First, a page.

The Seven Circles Of The Job Search Hell
Let me confess right upfront: I really tried to come up with nine circles (phases) since the job search for most people is akin to hell. But I cut my losses and stuck to the seven that make sense to me. Plus, seven is a much cooler number than nine (Seven Samurai, Seven Dwarfs, seven wonders of the world, “Se7en” the movie) — you get it.
I did think about adding a circle for “what the hell am I going to wear to my interview?”.
There are hundreds of articles available on the steps of a successful job search (this one’s my favorite). And when you’re looking for a job it probably feels more like 5,000. But my goal was to figure out where to start eating the elephant and identify the area most compelling to tackle.
With A Little Help From My Friends
What makes or breaks the search, IMHO, is how well you recruit friends, family, colleagues to help you. Or even strangers — just check out the subreddits on careers, resumes, interviewing. Or the Workplace Stack Exchange community.
Looking through the lens of collaboration, the nature of the help you need changes meaningfully as you transition from one to the next, and your “ask” of each person is different. When you try to figure out what to do with your career you need true coaching, therapy. Once you got it (or at least good enough), you translate what you want to do into an awesome story (resume), work samples, references. Here you need concrete input from your network rather than a shoulder to cry on.
The Collaborative Job Search
I broke the overall process (the elephant) into the following seven circles:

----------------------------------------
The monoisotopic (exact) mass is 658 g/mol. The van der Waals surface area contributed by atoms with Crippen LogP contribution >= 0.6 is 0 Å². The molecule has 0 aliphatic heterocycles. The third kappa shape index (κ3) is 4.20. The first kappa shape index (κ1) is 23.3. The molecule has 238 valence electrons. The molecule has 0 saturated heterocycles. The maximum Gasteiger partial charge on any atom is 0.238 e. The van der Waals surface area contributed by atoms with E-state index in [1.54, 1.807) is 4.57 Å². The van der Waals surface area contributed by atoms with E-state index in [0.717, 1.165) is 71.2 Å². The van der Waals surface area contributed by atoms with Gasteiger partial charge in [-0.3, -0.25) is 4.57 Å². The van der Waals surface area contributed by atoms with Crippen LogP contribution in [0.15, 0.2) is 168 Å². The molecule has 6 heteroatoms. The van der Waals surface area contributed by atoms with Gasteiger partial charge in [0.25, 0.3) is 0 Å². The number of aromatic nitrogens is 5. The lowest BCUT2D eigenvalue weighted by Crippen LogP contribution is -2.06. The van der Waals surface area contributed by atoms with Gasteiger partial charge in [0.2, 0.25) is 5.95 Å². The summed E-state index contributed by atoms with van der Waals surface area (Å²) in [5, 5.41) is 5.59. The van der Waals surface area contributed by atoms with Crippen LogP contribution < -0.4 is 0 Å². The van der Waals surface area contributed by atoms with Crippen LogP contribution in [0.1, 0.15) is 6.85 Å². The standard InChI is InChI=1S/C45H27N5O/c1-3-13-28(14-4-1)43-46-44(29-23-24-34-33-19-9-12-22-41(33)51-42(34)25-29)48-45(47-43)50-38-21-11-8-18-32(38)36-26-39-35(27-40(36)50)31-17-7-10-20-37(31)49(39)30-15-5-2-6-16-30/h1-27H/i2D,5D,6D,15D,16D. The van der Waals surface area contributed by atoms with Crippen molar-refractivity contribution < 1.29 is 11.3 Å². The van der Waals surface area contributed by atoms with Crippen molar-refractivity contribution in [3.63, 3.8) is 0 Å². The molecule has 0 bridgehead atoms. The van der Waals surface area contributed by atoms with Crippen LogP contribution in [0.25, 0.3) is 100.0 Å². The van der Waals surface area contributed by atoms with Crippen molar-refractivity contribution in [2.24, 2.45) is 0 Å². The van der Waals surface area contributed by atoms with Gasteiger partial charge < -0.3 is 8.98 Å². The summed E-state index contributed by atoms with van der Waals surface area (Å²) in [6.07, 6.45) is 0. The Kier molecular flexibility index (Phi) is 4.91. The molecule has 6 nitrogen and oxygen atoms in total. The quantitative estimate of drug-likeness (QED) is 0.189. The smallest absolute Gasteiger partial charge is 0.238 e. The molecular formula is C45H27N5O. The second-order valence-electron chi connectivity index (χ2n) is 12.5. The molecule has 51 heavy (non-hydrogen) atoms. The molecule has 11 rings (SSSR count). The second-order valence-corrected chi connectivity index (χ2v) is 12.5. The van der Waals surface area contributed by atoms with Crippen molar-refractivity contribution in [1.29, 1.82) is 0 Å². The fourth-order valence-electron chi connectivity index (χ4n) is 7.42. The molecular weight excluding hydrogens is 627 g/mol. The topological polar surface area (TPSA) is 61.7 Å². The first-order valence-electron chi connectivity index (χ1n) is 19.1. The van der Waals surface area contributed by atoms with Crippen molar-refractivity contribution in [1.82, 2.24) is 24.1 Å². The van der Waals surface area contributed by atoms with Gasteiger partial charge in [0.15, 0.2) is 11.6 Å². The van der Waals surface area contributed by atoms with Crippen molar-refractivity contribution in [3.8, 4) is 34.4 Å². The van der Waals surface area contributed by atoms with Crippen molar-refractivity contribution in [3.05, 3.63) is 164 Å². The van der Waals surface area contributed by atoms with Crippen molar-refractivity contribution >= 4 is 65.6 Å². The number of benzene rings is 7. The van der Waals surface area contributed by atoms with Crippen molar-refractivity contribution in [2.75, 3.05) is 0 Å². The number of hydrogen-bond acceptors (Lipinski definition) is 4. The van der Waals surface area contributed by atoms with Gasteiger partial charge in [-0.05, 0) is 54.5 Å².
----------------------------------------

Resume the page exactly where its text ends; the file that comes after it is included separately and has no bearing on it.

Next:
- Define (your goal)
- Prepare (your documents)
- Research (your target companies & contacts)
- Engage (your network)
- Interview (for the desired role)
- Negotiate (your benefits)
- Close (your search)
Here’s where I have to be honest. I started with #1, Define, and took on the challenge of guiding job seekers to their true calling. Late in 2015 I ran a number of experiments with friends to show them how happy or unhappy they were in their professional lives. Polled people around them and contrasted it with their perception (so they start paying attention). And then I pondered how to solve “career satisfaction” with software.
Too hard. Figuring out the best profession (and alignment with life goals) is an individual exercise often best tackled by a career coach. Though the conversations on professional fulfillment, the meaning of life, and regrets were awesome.
Resumes Are Dead
They’re not. Though they’ve been called dead when Monster.com arrived. And again when LinkedIn gained traction. Estimates are that there are about 110 million resumes in circulation today in the US alone, and the business of sexy resume formatting is booming (personally I don’t recommend graphical gimmicks).
And while I defined it as “Prepare”, your resume is the most important artifact of your job search. Your calling card, marketing collateral, coffee book.
I talked to job searchers about resumes and surveyed a few hundred professionals to understand what’s working (or not) here. And the data was fascinating. Enough so for me to get curious — and put impact within reach.
And yes, I saw Inferno. 4 out of 10.